Tatsat Chronicle Magazine

AgriStack In Its Current Form Is A Half-Baked Idea

The omnibus digital platform, AgriStack, which the government believes is the magic bullet for increasing farm productivity and farmers’ income, is a typically ill-conceived technology solution that doesn’t take into account fundamental and real world issues that hobble the agriculture value chain from farm to fork
February 19, 2024
Photo: IOT WORLD CONGRES (Representative image)

Though the Green Revolution helped India achieve food self-sufficiency, it began to run out of steam by the mid-1990s when growth in population started to outstrip rise in agricultural productivity. Over the next decade or so it became clear that unless another round of steps was taken to increase farm productivity and income, a serious crisis would overtake the agriculture sector.

The latest in the series of measures to increase agricultural productivity is a proposal to create AgriStack—an all-in-one digital magic bullet that is expected to raise productivity, save water, transform agricultural markets and double farmers’ incomes. But discussions and initial exploratory projects show that several major hurdles have to be crossed before the proposed agricultural digital platform can be successfully implemented.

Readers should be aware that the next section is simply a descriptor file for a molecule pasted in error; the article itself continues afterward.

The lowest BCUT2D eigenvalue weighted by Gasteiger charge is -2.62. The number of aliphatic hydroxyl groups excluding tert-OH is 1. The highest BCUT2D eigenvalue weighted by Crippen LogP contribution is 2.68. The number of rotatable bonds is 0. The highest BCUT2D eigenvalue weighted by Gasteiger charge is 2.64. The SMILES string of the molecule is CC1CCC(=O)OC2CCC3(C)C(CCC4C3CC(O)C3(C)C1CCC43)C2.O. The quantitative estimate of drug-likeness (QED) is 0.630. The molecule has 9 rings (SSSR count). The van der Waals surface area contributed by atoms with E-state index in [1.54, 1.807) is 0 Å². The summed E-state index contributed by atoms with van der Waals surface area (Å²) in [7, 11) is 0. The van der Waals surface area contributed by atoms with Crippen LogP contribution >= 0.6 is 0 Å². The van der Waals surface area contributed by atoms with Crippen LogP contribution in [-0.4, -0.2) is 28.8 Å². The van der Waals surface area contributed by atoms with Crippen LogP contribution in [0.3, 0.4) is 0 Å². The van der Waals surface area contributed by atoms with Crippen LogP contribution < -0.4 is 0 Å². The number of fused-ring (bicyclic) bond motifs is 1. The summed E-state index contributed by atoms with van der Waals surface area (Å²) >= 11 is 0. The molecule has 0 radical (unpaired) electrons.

The crisis has two fronts. It is not limited to foodgrain production falling short of requirements in the future. People were deserting farms and migrating to urban centres as returns from farming dwindled. As long back as 2005, Prime Minister Manmohan Singh had underlined the need to double foodgrain production (210 million tonnes at that time) to more than 400 million tonnes over the following decade.

This target has not yet been achieved. Foodgrain production reached only 323 million tonnes in 2022-23. A commission was set up in 2005 under Dr M.S. Swaminathan, who had overseen the introduction and implementation of the Green Revolution, to look into the problem.